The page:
Colorado has seen devastating flash-flooding this past 24 hours, and it's about to get worse.
The state's mountainous center has been struck by devastating "walls of water" in Thursday's flash-floods, with some up to a half-foot in height. At least three people have died, with hundreds more forced to evacuate under mandatory orders. As of Thursday, the state was bracing itself for more flurries over the weekend — ten inches have fallen so far, and another ten is expected by Sunday.
Communities across a 13-mile stretch have been isolated from rescue services because of the degree of flooding — in the case of one set of firefighters, their truck was washed away by the water. The worst of the damage has struck Boulder County, where the National Weather Service has reported that a 20-foot "wall of water" swept down a canyon. Authorities are using Facebook to ask trapped residents to remain inside, and to try to conserve as many supplies as possible for the next three days.
"We are currently not able to get water or food into the town," officials said via the social network to residents of Lyon, a small town sitting precariously at the bottom of the Rocky Mountains.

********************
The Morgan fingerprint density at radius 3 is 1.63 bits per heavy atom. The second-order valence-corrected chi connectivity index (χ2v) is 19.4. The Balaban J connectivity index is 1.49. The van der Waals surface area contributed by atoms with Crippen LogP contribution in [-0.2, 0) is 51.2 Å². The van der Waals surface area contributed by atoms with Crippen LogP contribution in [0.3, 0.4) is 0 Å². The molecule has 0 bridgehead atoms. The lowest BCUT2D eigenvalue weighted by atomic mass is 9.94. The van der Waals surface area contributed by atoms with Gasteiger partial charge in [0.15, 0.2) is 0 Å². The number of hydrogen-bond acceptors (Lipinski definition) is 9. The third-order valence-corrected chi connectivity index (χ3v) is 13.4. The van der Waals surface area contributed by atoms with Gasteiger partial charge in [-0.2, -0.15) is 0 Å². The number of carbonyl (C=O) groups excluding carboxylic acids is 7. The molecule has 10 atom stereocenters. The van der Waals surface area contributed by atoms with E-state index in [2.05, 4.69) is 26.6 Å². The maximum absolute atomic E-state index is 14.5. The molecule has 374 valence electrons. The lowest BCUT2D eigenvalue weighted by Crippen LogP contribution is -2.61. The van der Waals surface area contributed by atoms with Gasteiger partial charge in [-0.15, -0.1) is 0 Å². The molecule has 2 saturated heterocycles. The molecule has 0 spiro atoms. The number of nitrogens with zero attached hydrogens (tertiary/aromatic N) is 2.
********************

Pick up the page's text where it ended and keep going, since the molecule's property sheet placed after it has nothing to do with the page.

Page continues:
The rain has turned Boulder Creek, a placid creek that runs through the heart of Boulder, into a raging stream of water. Several people are missing, and at least one firefighting team is feared for after becoming stuck. Cars have been overturned, water has pushed dams to their limits, and the floods have washed out roads. Witnesses say that the rain is so thick that it has felt "like hail."
The University of Colorado-Boulder has been shut down, along with schools in the region. The university, which sits beside Boulder Creek, has seen damage, most of it minor, to roughly 40 of its buildings.
The previous record held for September rainfall in the region had been 4.8 inches — which was eclipsed by Colorado's rainfall by noon Thursday.
A bit of good news: a man was dramatically rescued Thursday when his car overturned as a result of the flooding: